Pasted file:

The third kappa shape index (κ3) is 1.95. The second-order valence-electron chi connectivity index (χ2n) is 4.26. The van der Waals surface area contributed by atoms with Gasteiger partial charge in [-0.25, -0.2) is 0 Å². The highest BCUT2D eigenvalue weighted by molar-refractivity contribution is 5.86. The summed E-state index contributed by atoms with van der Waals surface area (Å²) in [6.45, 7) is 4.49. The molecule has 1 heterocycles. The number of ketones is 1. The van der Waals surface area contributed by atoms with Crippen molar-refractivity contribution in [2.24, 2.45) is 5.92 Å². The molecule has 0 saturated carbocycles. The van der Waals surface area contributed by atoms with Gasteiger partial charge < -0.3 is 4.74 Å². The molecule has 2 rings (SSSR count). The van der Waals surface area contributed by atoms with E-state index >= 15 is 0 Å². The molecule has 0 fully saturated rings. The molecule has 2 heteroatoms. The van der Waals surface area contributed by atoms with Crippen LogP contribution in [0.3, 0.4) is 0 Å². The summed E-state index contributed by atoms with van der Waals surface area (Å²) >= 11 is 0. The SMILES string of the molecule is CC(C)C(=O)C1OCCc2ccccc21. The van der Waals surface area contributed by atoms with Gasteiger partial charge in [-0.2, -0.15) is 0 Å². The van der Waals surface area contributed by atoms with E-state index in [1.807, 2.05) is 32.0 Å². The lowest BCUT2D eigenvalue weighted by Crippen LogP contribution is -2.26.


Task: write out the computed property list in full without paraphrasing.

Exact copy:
The third kappa shape index (κ3) is 1.95. The second-order valence-electron chi connectivity index (χ2n) is 4.26. The van der Waals surface area contributed by atoms with Gasteiger partial charge in [-0.25, -0.2) is 0 Å². The highest BCUT2D eigenvalue weighted by molar-refractivity contribution is 5.86. The summed E-state index contributed by atoms with van der Waals surface area (Å²) in [6.45, 7) is 4.49. The molecule has 1 heterocycles. The number of ketones is 1. The van der Waals surface area contributed by atoms with Crippen molar-refractivity contribution in [2.24, 2.45) is 5.92 Å². The molecule has 0 saturated carbocycles. The van der Waals surface area contributed by atoms with Gasteiger partial charge < -0.3 is 4.74 Å². The molecule has 2 rings (SSSR count). The van der Waals surface area contributed by atoms with E-state index >= 15 is 0 Å². The molecule has 0 fully saturated rings. The molecule has 2 heteroatoms. The van der Waals surface area contributed by atoms with Crippen LogP contribution in [0.3, 0.4) is 0 Å². The summed E-state index contributed by atoms with van der Waals surface area (Å²) >= 11 is 0. The SMILES string of the molecule is CC(C)C(=O)C1OCCc2ccccc21. The van der Waals surface area contributed by atoms with Gasteiger partial charge in [-0.2, -0.15) is 0 Å². The van der Waals surface area contributed by atoms with E-state index in [1.807, 2.05) is 32.0 Å². The lowest BCUT2D eigenvalue weighted by Crippen LogP contribution is -2.26.